Selling the Farm: How to Prepare Large Parcels For Sale

How to Sell a Farm or Large Parcel Unlike selling most homes or residential building lots, selling a large farm or acreage may involve challenges that will require significantly more time and work to prepare them for sale in the real estate market.

This is especially true when the farm being sold is one that has been in the same family for many generations, due to potential issues with the chain of title, encroachments, surveys or other issues.

If you are planning to sell your family farm or another large parcel, the following information may assist you to streamline the process and keep the transaction moving along.

Verify Property Records and Correct Any Issues

If the farm or acreage you are selling has been in the family for more than a few years, you may want to verify property records prior to attempting to sell it. Through time, farms and large properties may incur boundary encroachments or become involved in access questions as fence lines are moved, structures are built or torn down and roads and easements are developed in the area.

Start the process of verifying the properties records by visiting your county recorder's and tax assessor's offices and viewing all property records on file for your farm. These should include:

  • the most current deed and title description for the property
  • the most current surveys and abstracts for the property
  • any mortgage documentation on file, including deeds of trusts and payoff records
  • any existing liens, including tax, mechanic's or other liens
  • tax documentation

If the documentation is old or something you find leads to additional questions, consider purchasing copies of all documents and engaging the services of a real estate attorney or title work professional to provide a full examination before attempting to sell the property. If the title or other records are in error and go uncorrected, any purchase agreement you make with a buyer could be at risk of delays or even cancelation.

Determine the Accuracy of the Most Recent Survey

Once the documentation has been verified, take a copy of the survey and spend some time attempting to verify the survey boundaries. If the survey is only a few years old, the property corners and boundary lines may be marked using global positioning system (GPS). Consider hiring a professional survey company to assist you. Your real estate agent might be able to recommend one.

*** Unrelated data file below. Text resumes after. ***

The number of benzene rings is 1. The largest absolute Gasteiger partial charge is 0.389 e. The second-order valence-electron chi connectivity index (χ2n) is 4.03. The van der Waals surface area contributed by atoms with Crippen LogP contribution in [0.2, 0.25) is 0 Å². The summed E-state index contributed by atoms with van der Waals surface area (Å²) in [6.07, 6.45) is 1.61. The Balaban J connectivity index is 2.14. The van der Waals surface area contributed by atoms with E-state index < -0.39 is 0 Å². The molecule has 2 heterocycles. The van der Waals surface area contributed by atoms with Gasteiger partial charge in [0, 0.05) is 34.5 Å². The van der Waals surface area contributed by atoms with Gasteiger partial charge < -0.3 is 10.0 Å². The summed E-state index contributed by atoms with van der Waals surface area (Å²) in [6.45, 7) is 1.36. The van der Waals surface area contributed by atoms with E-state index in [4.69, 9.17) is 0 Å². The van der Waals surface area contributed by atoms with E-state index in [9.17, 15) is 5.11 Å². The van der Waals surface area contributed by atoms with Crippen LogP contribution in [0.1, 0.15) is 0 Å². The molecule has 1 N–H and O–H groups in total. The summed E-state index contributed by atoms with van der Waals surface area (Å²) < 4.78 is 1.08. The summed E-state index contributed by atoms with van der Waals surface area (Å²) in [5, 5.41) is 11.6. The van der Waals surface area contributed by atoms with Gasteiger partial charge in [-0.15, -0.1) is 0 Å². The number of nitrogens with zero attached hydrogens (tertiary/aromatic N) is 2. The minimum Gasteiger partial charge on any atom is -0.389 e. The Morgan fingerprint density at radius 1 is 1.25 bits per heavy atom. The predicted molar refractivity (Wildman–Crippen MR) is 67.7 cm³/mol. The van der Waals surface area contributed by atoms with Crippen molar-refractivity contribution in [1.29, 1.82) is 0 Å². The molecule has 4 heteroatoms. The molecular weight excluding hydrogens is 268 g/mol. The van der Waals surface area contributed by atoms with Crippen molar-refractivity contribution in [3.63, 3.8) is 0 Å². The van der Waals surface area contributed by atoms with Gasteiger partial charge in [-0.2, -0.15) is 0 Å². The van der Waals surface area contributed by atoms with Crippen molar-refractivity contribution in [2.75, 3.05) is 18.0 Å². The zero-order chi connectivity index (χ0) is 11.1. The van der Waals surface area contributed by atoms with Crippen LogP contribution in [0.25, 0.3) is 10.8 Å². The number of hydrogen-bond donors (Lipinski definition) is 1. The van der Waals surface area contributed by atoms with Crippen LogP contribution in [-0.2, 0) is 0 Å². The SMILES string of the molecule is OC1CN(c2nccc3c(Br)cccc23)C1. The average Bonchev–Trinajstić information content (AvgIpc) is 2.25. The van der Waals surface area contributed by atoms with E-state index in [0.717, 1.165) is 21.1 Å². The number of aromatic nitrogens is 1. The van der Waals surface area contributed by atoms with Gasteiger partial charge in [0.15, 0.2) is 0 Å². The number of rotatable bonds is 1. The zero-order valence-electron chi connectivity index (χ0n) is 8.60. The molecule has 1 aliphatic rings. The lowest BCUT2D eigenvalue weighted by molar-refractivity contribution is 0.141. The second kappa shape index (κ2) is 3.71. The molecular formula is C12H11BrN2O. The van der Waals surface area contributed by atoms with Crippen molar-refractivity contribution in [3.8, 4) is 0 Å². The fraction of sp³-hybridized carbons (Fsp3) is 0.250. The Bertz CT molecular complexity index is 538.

Should you review the survey yourself, while walking the boundary lines and looking for survey markers, remember to check fence line placement to ensure that you are not encroaching on a neighbor's land, nor they on your land. Survey issues and mistakes can cause added delays in the closing process.

Decide Whether to Sell Intact or Subdivided

Determine before listing a farm or acreage property if it should be sold as one intact parcel or whether it will be subdivided into smaller parcels. Before making a final decision, remember to check with your local planning and zoning board or other regulatory agency to find out what rules and regulations might apply to your situation.

Approach and Inform Neighboring Landowners

If the farm or acreage is bordered by other landowners who also farm, one or more of them may be excellent candidates to purchase your property. When you speak with them, explain the plans to sell and let them know that your listing agent will be happy to contact them once the property has been officially placed on the market, should they be interested in purchasing it.

Choose an Experienced Real Estate Professional

The most important preparation you can make when selling a farm or other large property is to have the support of a real estate professional who can help you navigate the challenges you will face. In addition, an agent who works in your specific area and specializes in land and farm sales will be able to advise you on what to expect if you sell the parcel intact versus selling it in smaller sections.

Their experience will also allow them to offer you insight into dealing with issues that often arise during family farm and land sales, such as boundary disputes, clouds on the title, liens and other issues.

Though selling the family farm or acreage property may seem similar to selling a home, there are differences. These differences should be known and explored prior to placing the property on the market.


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